The Covid-19 vaccine produced by the University of Oxford generates a similar immune response in both younger and older adults, according to the British pharmaceutical company AstraZeneca, and could be made available for vulnerable patients before the end of the year.
Immunogenicity blood tests carried out on a subset of older trial participants show that the vaccine triggers protective antibodies and T-cells among the elderly — one of the most at-risk age groups.
"It is encouraging to see immunogenicity responses were similar between older and younger adults and that reactogenicity was lower in older adults, where the Covid-19 disease severity is higher," an AstraZeneca spokesperson told Reuters.
"The results further build the body of evidence for the safety and immunogenicity of AZD1222," the spokesperson added, referring to the technical name of the vaccine.
Although the finding raises hope that the elderly will be able to build up some form of immunity against the disease, positive immunogenicity tests do not guarantee that the vaccine will ultimately prove safe and effective. Further analysis for this age group is required.
Details of the tests are expected to be published shortly in a clinical journal, according to The Financial Times. It did not name the publication.
This echoes data released in July that demonstrated that the vaccine had generated “robust immune responses" in a group of healthy adults aged between 18 and 55.
The Oxford vaccine, which is being manufactured by AstraZeneca, is among the leading candidates currently in development, along with doses produced by Pfizer and Moderna.
Adrian Hill, the professor leading the Oxford vaccine programme, has said medics and high-risk patients could receive doses of AZD1222 by the end of the year.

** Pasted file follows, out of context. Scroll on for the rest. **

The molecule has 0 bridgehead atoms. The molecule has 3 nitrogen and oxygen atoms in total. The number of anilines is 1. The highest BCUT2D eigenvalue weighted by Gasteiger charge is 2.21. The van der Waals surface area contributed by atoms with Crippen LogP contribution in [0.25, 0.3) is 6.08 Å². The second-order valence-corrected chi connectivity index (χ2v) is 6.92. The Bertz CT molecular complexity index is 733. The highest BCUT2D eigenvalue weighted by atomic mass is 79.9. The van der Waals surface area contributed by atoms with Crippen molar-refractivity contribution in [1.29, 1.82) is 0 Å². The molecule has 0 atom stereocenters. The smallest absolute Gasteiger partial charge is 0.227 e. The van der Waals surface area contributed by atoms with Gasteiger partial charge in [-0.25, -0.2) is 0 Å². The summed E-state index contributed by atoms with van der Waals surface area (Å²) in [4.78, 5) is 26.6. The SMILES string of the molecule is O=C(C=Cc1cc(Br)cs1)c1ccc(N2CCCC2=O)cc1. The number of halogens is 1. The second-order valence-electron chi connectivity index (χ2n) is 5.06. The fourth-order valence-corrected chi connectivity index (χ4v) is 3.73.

Researchers are planning to seek emergency approval for vulnerable patients once the interim data becomes available, while continuing with the large-scale phase three trials to provide further evidence, Professor Hill added.
“The initial licence would be for emergency use, not full approval,” he told members and alumni of Oxford's Magdalen College.
“They [the regulators] will want to see more data on safety and maybe efficacy before they give a licence to vaccinate everybody.
“In this country, our priorities are pretty clear ... we're going to vaccinate high-risk individuals before we vaccinate the young, the fit and healthy who are at lower risk. I think most countries will do that.
“So what we're looking for this year is an 'emergency use' authorisation that will allow us to go and vaccinate those most at risk as a priority, then early next year everybody else.”
Oxford University and AstraZeneca are currently running trials at nine sites in Britain, involving 10,000 volunteers. Further trials are being run in Brazil, South Africa, India and the US.
Once enough cases of Covid-19 have been recorded among the programme’s volunteers in the UK, scientists will then be able to ‘unblind the trial’ to see whether those infected with the virus had been given a shot of AZD1222 or not.
These data, which will demonstrate the candidate’s efficaciousness, will then be presented to regulators to be approved — or rejected if there are questions over the findings.
In an assessment of how the vaccination programme could unfold, Professor Hill said: “I’d be very surprised if this thing [the pandemic] isn't very clearly on the way down by late spring, at least in this country ... we will get to the stage where there is herd immunity through vaccination.”
A vaccine that works is seen as a game-changer in the battle against Covid-19, which has killed more than 1.15 million people, hammered the global economy and shuttered normal life across the world.
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